Thanks to Justamere Tree Farm Blog for this pictureThis story didn’t make it into the book, but I’ve always loved it. The facts came from the Yale alumni magazine, though the interpretation is my own:

We live in a culture that values being tough and scorns those who are seen as naïve. But it is not naïve to look for the best in people. It really works, often better than defensive battling. One example comes from Yale University during the turbulent days of the Vietnam War. In May 1970, the Black Panther Party called for a large march in New Haven, home of Yale, while provocative leaders like Abbie Hoffman vowed to burn Yale down. The threat didn’t seem idle. A month earlier there had been a march at Harvard that went bad when marchers found the Harvard gates locked, resulting in 214 hospitalizations and $100,000 worth of property damage. Yale President Kingman Brewster decided not to repeat Harvard’s mistake. When the protesters came, he declared, Yale would not only keep its gates open; the university would coordinate their sleeping arrangements and serve them granola. Moreover, Brewster met ahead of time with student leaders to ensure a peaceful protest. The strategy worked. Although state troopers and Marines had been brought in by the state to quell the anticipated violence, the protests went relatively smoothly with the only vandalism caused by a fringe group of out-of-town provocateurs whom Brewster suspected of being “dirty tricks” operatives of the Nixon administration.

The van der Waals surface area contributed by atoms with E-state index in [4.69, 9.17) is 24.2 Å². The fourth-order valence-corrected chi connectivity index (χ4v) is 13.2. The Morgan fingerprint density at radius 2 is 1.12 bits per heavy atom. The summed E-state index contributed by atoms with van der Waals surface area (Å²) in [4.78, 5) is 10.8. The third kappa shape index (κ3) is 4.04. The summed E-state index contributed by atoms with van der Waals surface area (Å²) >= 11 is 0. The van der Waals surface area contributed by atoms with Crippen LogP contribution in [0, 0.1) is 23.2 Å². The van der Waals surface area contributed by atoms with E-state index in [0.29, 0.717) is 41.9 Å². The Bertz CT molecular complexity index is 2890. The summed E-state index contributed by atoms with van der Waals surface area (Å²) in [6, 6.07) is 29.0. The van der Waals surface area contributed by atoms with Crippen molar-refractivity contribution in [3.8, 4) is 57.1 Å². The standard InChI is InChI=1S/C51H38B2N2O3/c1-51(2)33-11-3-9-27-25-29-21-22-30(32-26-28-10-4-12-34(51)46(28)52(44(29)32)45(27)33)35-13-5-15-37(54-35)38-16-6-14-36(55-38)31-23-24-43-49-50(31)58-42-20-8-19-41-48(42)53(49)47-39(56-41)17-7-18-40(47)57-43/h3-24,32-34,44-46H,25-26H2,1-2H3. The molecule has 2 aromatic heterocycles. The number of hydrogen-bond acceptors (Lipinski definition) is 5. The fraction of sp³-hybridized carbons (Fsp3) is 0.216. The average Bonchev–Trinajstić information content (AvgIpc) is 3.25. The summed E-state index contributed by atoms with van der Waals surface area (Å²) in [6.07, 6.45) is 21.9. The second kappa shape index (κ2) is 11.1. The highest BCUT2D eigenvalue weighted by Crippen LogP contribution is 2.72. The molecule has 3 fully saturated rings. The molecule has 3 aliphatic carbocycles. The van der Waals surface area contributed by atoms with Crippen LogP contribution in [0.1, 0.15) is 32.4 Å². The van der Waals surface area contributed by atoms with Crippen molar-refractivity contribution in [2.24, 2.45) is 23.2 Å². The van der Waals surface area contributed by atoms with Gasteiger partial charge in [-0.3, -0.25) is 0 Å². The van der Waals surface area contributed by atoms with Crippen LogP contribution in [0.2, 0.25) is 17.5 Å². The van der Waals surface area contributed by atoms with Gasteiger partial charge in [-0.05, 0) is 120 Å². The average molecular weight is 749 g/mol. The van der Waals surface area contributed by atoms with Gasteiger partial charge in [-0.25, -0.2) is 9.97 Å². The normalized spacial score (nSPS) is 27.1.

What strikes me about this story is the wisdom of keeping the Yale gates open and welcoming the protesters. We live in a culture that assumes grenades are stronger than granola, however, and Kingman Brewster was harshly criticized for these actions, accused of giving in to radicalism, even though his strategy for keeping the peace worked better than Harvard’s. Even thirty-six years later, an article about this incident in the Yale alumni magazine provoked a diatribe against Brewster being soft on the radicals.

Kingman Brewster was a white man in control of a rich and powerful institution. His decision to yield came from a position of power. But what about when we don’t have much power to begin with? Although we still have to accept our limited control, we may face a different challenge: the need to make sure we are not giving up too much. Indeed in promoting the spirituality of acceptance, I must quickly add that this real spiritual truth has sometimes been misused to keep people more passive than they need to be. In some ways, it is simple for a rich white man like Kingman Brewster to yield. The process is more fraught when someone like him is the one telling someone less powerful to yield.